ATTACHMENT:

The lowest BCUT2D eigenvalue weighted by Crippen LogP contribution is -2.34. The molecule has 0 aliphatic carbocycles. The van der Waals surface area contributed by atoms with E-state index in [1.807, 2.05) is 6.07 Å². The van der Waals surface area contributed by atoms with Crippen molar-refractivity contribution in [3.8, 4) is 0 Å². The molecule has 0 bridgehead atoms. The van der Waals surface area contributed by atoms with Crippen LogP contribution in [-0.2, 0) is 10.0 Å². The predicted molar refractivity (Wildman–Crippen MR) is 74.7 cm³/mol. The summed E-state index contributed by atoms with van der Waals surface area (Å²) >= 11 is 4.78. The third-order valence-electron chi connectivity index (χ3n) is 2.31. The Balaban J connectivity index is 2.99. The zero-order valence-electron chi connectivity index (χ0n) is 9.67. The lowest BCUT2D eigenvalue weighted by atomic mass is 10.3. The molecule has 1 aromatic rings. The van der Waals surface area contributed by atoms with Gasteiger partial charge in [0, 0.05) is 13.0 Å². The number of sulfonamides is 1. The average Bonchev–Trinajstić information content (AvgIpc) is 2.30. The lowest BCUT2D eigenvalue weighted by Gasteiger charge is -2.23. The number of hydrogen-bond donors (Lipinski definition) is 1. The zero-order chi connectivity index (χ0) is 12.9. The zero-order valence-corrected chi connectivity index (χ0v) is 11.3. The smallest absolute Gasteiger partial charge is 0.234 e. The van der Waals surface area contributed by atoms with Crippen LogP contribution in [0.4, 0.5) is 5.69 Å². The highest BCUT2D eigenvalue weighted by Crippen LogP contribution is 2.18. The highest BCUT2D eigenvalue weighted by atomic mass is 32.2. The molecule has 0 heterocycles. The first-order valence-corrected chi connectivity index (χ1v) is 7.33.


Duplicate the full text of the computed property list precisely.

The lowest BCUT2D eigenvalue weighted by Crippen LogP contribution is -2.34. The molecule has 0 aliphatic carbocycles. The van der Waals surface area contributed by atoms with E-state index in [1.807, 2.05) is 6.07 Å². The van der Waals surface area contributed by atoms with Crippen molar-refractivity contribution in [3.8, 4) is 0 Å². The molecule has 0 bridgehead atoms. The van der Waals surface area contributed by atoms with Crippen LogP contribution in [-0.2, 0) is 10.0 Å². The predicted molar refractivity (Wildman–Crippen MR) is 74.7 cm³/mol. The summed E-state index contributed by atoms with van der Waals surface area (Å²) >= 11 is 4.78. The third-order valence-electron chi connectivity index (χ3n) is 2.31. The Balaban J connectivity index is 2.99. The zero-order valence-electron chi connectivity index (χ0n) is 9.67. The lowest BCUT2D eigenvalue weighted by atomic mass is 10.3. The molecule has 1 aromatic rings. The van der Waals surface area contributed by atoms with Gasteiger partial charge in [0, 0.05) is 13.0 Å². The number of sulfonamides is 1. The average Bonchev–Trinajstić information content (AvgIpc) is 2.30. The lowest BCUT2D eigenvalue weighted by Gasteiger charge is -2.23. The number of hydrogen-bond donors (Lipinski definition) is 1. The zero-order chi connectivity index (χ0) is 12.9. The zero-order valence-corrected chi connectivity index (χ0v) is 11.3. The smallest absolute Gasteiger partial charge is 0.234 e. The van der Waals surface area contributed by atoms with Crippen LogP contribution in [0.4, 0.5) is 5.69 Å². The highest BCUT2D eigenvalue weighted by Crippen LogP contribution is 2.18. The highest BCUT2D eigenvalue weighted by atomic mass is 32.2. The molecule has 0 heterocycles. The first-order valence-corrected chi connectivity index (χ1v) is 7.33.